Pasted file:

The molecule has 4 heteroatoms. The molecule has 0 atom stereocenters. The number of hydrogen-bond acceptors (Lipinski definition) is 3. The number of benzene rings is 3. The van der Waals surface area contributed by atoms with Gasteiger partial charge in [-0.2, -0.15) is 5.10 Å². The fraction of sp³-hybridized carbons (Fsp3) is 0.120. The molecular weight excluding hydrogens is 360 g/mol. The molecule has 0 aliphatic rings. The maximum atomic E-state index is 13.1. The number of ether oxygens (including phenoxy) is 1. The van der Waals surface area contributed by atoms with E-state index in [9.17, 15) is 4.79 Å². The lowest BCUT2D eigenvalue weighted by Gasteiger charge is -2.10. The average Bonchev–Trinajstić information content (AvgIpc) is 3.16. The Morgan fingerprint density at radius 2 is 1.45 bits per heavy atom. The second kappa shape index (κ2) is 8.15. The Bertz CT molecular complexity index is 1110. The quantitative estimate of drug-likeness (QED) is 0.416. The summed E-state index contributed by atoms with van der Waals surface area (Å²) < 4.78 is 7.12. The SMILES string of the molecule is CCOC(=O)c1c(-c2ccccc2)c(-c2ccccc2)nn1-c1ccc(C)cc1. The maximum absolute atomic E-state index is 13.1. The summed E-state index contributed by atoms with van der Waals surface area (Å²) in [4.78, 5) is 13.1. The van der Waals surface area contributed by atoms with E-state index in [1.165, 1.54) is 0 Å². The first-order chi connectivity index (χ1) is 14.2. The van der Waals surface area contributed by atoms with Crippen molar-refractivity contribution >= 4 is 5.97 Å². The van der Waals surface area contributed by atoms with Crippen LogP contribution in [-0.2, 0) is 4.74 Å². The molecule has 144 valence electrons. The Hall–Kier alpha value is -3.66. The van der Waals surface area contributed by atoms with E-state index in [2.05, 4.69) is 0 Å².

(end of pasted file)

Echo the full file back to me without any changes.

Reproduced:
The molecule has 4 heteroatoms. The molecule has 0 atom stereocenters. The number of hydrogen-bond acceptors (Lipinski definition) is 3. The number of benzene rings is 3. The van der Waals surface area contributed by atoms with Gasteiger partial charge in [-0.2, -0.15) is 5.10 Å². The fraction of sp³-hybridized carbons (Fsp3) is 0.120. The molecular weight excluding hydrogens is 360 g/mol. The molecule has 0 aliphatic rings. The maximum atomic E-state index is 13.1. The number of ether oxygens (including phenoxy) is 1. The van der Waals surface area contributed by atoms with E-state index in [9.17, 15) is 4.79 Å². The lowest BCUT2D eigenvalue weighted by Gasteiger charge is -2.10. The average Bonchev–Trinajstić information content (AvgIpc) is 3.16. The Morgan fingerprint density at radius 2 is 1.45 bits per heavy atom. The second kappa shape index (κ2) is 8.15. The Bertz CT molecular complexity index is 1110. The quantitative estimate of drug-likeness (QED) is 0.416. The summed E-state index contributed by atoms with van der Waals surface area (Å²) < 4.78 is 7.12. The SMILES string of the molecule is CCOC(=O)c1c(-c2ccccc2)c(-c2ccccc2)nn1-c1ccc(C)cc1. The maximum absolute atomic E-state index is 13.1. The summed E-state index contributed by atoms with van der Waals surface area (Å²) in [4.78, 5) is 13.1. The van der Waals surface area contributed by atoms with E-state index in [1.165, 1.54) is 0 Å². The first-order chi connectivity index (χ1) is 14.2. The van der Waals surface area contributed by atoms with Crippen molar-refractivity contribution >= 4 is 5.97 Å². The van der Waals surface area contributed by atoms with Crippen LogP contribution in [-0.2, 0) is 4.74 Å². The molecule has 144 valence electrons. The Hall–Kier alpha value is -3.66. The van der Waals surface area contributed by atoms with E-state index in [2.05, 4.69) is 0 Å².